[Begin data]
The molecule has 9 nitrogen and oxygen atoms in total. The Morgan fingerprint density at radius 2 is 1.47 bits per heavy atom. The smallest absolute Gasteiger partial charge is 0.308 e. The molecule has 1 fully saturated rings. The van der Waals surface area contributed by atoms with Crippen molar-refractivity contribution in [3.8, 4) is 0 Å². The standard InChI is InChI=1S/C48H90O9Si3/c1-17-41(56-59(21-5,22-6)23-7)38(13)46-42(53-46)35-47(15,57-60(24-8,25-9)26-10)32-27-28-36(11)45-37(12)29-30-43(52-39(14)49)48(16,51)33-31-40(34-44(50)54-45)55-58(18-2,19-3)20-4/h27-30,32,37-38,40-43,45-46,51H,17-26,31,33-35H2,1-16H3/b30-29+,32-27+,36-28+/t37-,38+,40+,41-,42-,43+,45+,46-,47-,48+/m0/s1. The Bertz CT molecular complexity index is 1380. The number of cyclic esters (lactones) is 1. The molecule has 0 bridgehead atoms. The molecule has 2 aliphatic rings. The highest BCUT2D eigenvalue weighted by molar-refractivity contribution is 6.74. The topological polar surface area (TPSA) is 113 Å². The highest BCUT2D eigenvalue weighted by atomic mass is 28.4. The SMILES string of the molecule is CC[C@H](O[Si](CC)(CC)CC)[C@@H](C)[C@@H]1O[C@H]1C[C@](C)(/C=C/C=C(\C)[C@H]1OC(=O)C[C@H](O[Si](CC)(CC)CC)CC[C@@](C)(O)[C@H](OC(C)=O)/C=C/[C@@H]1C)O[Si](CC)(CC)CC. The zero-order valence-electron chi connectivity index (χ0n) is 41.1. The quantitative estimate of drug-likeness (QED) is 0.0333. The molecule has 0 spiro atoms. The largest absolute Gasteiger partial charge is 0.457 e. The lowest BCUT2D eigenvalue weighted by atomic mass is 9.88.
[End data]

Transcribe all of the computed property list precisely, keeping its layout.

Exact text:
The molecule has 9 nitrogen and oxygen atoms in total. The Morgan fingerprint density at radius 2 is 1.47 bits per heavy atom. The smallest absolute Gasteiger partial charge is 0.308 e. The molecule has 1 fully saturated rings. The van der Waals surface area contributed by atoms with Crippen molar-refractivity contribution in [3.8, 4) is 0 Å². The standard InChI is InChI=1S/C48H90O9Si3/c1-17-41(56-59(21-5,22-6)23-7)38(13)46-42(53-46)35-47(15,57-60(24-8,25-9)26-10)32-27-28-36(11)45-37(12)29-30-43(52-39(14)49)48(16,51)33-31-40(34-44(50)54-45)55-58(18-2,19-3)20-4/h27-30,32,37-38,40-43,45-46,51H,17-26,31,33-35H2,1-16H3/b30-29+,32-27+,36-28+/t37-,38+,40+,41-,42-,43+,45+,46-,47-,48+/m0/s1. The Bertz CT molecular complexity index is 1380. The number of cyclic esters (lactones) is 1. The molecule has 0 bridgehead atoms. The molecule has 2 aliphatic rings. The highest BCUT2D eigenvalue weighted by molar-refractivity contribution is 6.74. The topological polar surface area (TPSA) is 113 Å². The highest BCUT2D eigenvalue weighted by atomic mass is 28.4. The SMILES string of the molecule is CC[C@H](O[Si](CC)(CC)CC)[C@@H](C)[C@@H]1O[C@H]1C[C@](C)(/C=C/C=C(\C)[C@H]1OC(=O)C[C@H](O[Si](CC)(CC)CC)CC[C@@](C)(O)[C@H](OC(C)=O)/C=C/[C@@H]1C)O[Si](CC)(CC)CC. The zero-order valence-electron chi connectivity index (χ0n) is 41.1. The quantitative estimate of drug-likeness (QED) is 0.0333. The molecule has 0 spiro atoms. The largest absolute Gasteiger partial charge is 0.457 e. The lowest BCUT2D eigenvalue weighted by atomic mass is 9.88.